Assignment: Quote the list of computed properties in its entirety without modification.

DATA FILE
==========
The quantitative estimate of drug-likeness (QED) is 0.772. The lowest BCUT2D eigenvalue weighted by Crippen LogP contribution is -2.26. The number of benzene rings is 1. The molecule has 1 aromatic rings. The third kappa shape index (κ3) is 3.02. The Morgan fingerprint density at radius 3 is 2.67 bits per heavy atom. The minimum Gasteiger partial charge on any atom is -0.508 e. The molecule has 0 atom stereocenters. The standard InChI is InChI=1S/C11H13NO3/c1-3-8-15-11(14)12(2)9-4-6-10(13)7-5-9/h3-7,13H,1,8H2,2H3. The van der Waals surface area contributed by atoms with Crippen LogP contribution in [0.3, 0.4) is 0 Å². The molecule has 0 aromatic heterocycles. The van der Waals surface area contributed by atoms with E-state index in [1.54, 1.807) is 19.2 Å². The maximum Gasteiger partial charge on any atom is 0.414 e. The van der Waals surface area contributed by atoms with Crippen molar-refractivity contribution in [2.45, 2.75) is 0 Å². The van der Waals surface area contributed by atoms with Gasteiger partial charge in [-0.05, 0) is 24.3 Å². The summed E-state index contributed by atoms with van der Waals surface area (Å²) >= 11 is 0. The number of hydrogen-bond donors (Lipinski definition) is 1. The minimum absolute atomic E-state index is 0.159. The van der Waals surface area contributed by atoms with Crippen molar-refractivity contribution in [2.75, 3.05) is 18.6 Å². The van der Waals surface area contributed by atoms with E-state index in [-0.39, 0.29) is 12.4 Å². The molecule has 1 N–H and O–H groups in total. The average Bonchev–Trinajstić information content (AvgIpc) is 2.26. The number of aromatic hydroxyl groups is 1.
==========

The quantitative estimate of drug-likeness (QED) is 0.772. The lowest BCUT2D eigenvalue weighted by Crippen LogP contribution is -2.26. The number of benzene rings is 1. The molecule has 1 aromatic rings. The third kappa shape index (κ3) is 3.02. The Morgan fingerprint density at radius 3 is 2.67 bits per heavy atom. The minimum Gasteiger partial charge on any atom is -0.508 e. The molecule has 0 atom stereocenters. The standard InChI is InChI=1S/C11H13NO3/c1-3-8-15-11(14)12(2)9-4-6-10(13)7-5-9/h3-7,13H,1,8H2,2H3. The van der Waals surface area contributed by atoms with Crippen LogP contribution in [0.3, 0.4) is 0 Å². The molecule has 0 aromatic heterocycles. The van der Waals surface area contributed by atoms with E-state index in [1.54, 1.807) is 19.2 Å². The maximum Gasteiger partial charge on any atom is 0.414 e. The van der Waals surface area contributed by atoms with Crippen molar-refractivity contribution in [2.45, 2.75) is 0 Å². The van der Waals surface area contributed by atoms with Gasteiger partial charge in [-0.05, 0) is 24.3 Å². The summed E-state index contributed by atoms with van der Waals surface area (Å²) >= 11 is 0. The number of hydrogen-bond donors (Lipinski definition) is 1. The minimum absolute atomic E-state index is 0.159. The van der Waals surface area contributed by atoms with Crippen molar-refractivity contribution in [2.75, 3.05) is 18.6 Å². The van der Waals surface area contributed by atoms with E-state index in [-0.39, 0.29) is 12.4 Å². The molecule has 1 N–H and O–H groups in total. The average Bonchev–Trinajstić information content (AvgIpc) is 2.26. The number of aromatic hydroxyl groups is 1.